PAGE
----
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Could MIT bring the Bezos jobs plum to Massachusetts?


By Noel Young, Correspondent

October 6, 2017 | 4 min read

Could a pitch built around the renowned Massachusetts Institute of Technology win the century’s biggest industrial prize - the new Mark 2 Amazon headquarters with a promised 50,000 jobs?

Jeff Bezos: 50,000 jobs

Jeff Bezos: 50,000 jobs

That’s the powerful thought behind a column by Boston Globe writer Shirley Leung this weekend.

Leung points out, that more than anything, Amazon boss Bezos prizes innovation. “Whether it’s robots or rockets, MIT has been at the center of cutting-edge, world-changing inventions.”

Yet says Leung, “As far as I can tell, the university doesn’t appear to be part of a bid. Is that something the school would even consider?”

MIT president Rafael Reif told Leung he thinks Seattle-based Amazon should build a major outpost here.

In a statement to the Boston Globe, Reid said, “MIT enthusiastically welcomes the prospect of Amazon coming to Massachusetts, and would support an effort to bring Amazon to the region.

“Together with many institutions and companies across the region, we are advancing robotics, artificial intelligence, and other areas of technology that are important to Amazon,” Reif said .

“The tremendous opportunities for collaboration make the Greater Boston region an ideal location for Amazon to create its second corporate headquarters.”

You can’t hope for a more positive statement than that.

Leung says if Massachusetts wants to win when the bids go to Amazon in two weeks — not just make it to the finals — MIT needs to play a starring role in the bid.

“Yes, it’s in Cambridge, which means Boston would need to learn how to share,” says Leung.

Until now most Boston area speculation has entered on the former giant Sussex Downs racetrack which a few years back failed in its attempt to attract a giant casino.

Leung heads in a different direction . She says “I’m not proposing a corporate takeover of MIT. Consider this: An Amazon innovation center could be part of the Volpe site, which the university owns in Kendall Square and plans to develop into housing, offices, and lab space.

“From there, Amazon could spread out to nearby North Point, where a new neighborhood is rising. The company could reach across to Sullivan Square in Charlestown, where the city and state have parcels that can be redeveloped. Just beyond is Assembly Square in Somerville, which has room for expansion.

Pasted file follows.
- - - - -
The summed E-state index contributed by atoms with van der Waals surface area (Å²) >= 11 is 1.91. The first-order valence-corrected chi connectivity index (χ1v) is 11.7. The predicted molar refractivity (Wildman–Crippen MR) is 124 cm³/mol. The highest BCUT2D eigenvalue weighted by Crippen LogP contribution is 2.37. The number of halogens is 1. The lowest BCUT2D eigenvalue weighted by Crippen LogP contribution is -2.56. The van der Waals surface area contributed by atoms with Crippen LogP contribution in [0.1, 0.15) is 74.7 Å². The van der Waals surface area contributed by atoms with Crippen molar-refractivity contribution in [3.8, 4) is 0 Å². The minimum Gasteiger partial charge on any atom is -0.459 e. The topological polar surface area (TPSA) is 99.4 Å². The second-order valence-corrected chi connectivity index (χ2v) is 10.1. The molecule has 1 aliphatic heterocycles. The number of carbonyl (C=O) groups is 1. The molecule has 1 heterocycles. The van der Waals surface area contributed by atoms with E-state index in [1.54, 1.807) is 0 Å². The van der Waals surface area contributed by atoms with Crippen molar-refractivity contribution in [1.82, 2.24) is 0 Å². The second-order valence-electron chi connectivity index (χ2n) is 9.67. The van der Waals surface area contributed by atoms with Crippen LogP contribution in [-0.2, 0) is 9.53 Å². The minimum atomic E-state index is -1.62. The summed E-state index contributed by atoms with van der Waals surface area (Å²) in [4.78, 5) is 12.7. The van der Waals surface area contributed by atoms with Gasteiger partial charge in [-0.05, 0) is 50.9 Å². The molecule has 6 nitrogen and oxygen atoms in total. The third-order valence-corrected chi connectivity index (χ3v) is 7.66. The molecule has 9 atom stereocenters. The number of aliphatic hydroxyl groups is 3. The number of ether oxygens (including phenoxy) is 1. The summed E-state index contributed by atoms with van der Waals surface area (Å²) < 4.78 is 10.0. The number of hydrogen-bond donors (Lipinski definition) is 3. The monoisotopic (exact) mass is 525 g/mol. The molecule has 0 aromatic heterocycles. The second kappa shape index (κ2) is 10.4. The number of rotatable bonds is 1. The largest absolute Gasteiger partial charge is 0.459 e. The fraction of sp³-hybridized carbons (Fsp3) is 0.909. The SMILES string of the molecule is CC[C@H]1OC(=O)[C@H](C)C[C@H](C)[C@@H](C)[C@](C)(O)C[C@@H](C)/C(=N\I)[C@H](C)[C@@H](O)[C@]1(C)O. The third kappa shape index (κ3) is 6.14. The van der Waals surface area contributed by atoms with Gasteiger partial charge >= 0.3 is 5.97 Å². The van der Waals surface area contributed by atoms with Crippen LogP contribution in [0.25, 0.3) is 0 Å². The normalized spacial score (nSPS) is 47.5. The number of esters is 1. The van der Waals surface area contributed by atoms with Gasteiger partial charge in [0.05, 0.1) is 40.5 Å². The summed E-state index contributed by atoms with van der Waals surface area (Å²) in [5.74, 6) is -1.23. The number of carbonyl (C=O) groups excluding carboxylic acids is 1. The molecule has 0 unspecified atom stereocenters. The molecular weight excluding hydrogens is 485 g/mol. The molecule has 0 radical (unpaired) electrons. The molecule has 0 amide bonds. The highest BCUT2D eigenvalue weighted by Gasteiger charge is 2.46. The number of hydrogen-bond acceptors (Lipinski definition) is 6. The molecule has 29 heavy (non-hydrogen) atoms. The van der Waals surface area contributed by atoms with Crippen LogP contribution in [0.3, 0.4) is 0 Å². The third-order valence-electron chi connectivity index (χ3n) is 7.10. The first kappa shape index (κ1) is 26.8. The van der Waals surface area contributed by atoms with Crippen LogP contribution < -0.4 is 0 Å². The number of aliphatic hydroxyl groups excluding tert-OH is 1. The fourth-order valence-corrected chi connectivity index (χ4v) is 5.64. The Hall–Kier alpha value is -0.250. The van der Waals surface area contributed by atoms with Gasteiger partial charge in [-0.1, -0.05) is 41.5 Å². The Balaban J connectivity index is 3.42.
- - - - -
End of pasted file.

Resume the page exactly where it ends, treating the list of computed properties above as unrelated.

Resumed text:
Or an Amazon campus could flow from Kendall Square down the Red Line to South Station, which is slated for high-rise development that could support a big hub. That could also spill over to the Fort Point Channel district, where Amazon will open an office next year with 900 employees.

She suggests if Amazon doesn’t want to be in multiple locations, how about bringing a little bit of MIT to Amazon in the form of a satellite lab that could explore the future of everything?

“I single out MIT because it is known globally for innovation, but Massachusetts could craft a pitch with similar partnerships with Harvard, Northeastern, or Worcester Polytechnic Institute.

“Perhaps we don’t feel like we need to be so in-your-face with what we have to offer. Everyone knows our competitive advantage is our universities and talent.”

But look at the headlines across the country, and you begin to see how other regions are upping the ante.

New Jersey lawmakers are proposing up to $5 billion in tax incentives to woo the tech giant. Word is that Toronto is also a major player in the running.

The University of Texas-Dallas is inviting Amazon to take over 100 acres next to its campus to ensure a seamless pipeline of talent.

This week saw Forbes magazine bring 6000 young people to Boston for its Under- 30 annual festival of talent, now a permanent attraction in Boston, marking the city’s amazing magnetism for young people.

Mr Bezos can hardly gave failed to notice that.


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